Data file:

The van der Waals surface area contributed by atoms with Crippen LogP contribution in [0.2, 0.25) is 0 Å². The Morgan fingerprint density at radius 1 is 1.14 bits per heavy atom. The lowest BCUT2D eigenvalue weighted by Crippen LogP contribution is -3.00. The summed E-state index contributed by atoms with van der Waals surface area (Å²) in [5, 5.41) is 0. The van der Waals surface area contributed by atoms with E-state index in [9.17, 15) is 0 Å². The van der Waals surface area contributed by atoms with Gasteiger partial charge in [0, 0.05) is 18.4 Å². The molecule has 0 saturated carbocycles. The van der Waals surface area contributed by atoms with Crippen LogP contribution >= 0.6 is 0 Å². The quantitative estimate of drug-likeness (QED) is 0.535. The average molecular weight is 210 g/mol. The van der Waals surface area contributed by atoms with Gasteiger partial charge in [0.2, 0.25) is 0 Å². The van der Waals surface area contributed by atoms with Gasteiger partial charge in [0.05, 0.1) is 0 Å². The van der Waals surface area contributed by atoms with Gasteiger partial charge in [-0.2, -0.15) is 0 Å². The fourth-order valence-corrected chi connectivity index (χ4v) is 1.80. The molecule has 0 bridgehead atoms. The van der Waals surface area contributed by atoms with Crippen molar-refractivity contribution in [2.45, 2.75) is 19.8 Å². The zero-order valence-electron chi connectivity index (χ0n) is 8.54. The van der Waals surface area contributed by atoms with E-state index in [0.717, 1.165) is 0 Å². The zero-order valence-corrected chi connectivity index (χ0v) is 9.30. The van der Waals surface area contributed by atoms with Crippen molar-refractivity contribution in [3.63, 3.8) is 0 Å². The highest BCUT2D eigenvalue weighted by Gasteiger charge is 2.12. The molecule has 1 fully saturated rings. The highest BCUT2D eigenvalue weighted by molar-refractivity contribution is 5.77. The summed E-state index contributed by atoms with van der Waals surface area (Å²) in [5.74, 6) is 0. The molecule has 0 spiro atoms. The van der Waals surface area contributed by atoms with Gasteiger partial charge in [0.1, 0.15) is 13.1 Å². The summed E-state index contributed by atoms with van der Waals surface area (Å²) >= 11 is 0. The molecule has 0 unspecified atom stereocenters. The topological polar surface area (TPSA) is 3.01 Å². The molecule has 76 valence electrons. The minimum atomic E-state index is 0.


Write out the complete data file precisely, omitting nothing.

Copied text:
The van der Waals surface area contributed by atoms with Crippen LogP contribution in [0.2, 0.25) is 0 Å². The Morgan fingerprint density at radius 1 is 1.14 bits per heavy atom. The lowest BCUT2D eigenvalue weighted by Crippen LogP contribution is -3.00. The summed E-state index contributed by atoms with van der Waals surface area (Å²) in [5, 5.41) is 0. The van der Waals surface area contributed by atoms with E-state index in [9.17, 15) is 0 Å². The van der Waals surface area contributed by atoms with Gasteiger partial charge in [0, 0.05) is 18.4 Å². The molecule has 0 saturated carbocycles. The van der Waals surface area contributed by atoms with Crippen LogP contribution >= 0.6 is 0 Å². The quantitative estimate of drug-likeness (QED) is 0.535. The average molecular weight is 210 g/mol. The van der Waals surface area contributed by atoms with Gasteiger partial charge in [0.2, 0.25) is 0 Å². The van der Waals surface area contributed by atoms with Gasteiger partial charge in [0.05, 0.1) is 0 Å². The van der Waals surface area contributed by atoms with Gasteiger partial charge in [-0.2, -0.15) is 0 Å². The fourth-order valence-corrected chi connectivity index (χ4v) is 1.80. The molecule has 0 bridgehead atoms. The van der Waals surface area contributed by atoms with Crippen molar-refractivity contribution in [2.45, 2.75) is 19.8 Å². The zero-order valence-electron chi connectivity index (χ0n) is 8.54. The van der Waals surface area contributed by atoms with E-state index in [0.717, 1.165) is 0 Å². The zero-order valence-corrected chi connectivity index (χ0v) is 9.30. The van der Waals surface area contributed by atoms with Crippen molar-refractivity contribution in [3.63, 3.8) is 0 Å². The highest BCUT2D eigenvalue weighted by Gasteiger charge is 2.12. The molecule has 1 fully saturated rings. The highest BCUT2D eigenvalue weighted by molar-refractivity contribution is 5.77. The summed E-state index contributed by atoms with van der Waals surface area (Å²) in [5.74, 6) is 0. The molecule has 0 spiro atoms. The van der Waals surface area contributed by atoms with Gasteiger partial charge in [0.1, 0.15) is 13.1 Å². The summed E-state index contributed by atoms with van der Waals surface area (Å²) >= 11 is 0. The molecule has 0 unspecified atom stereocenters. The topological polar surface area (TPSA) is 3.01 Å². The molecule has 76 valence electrons. The minimum atomic E-state index is 0.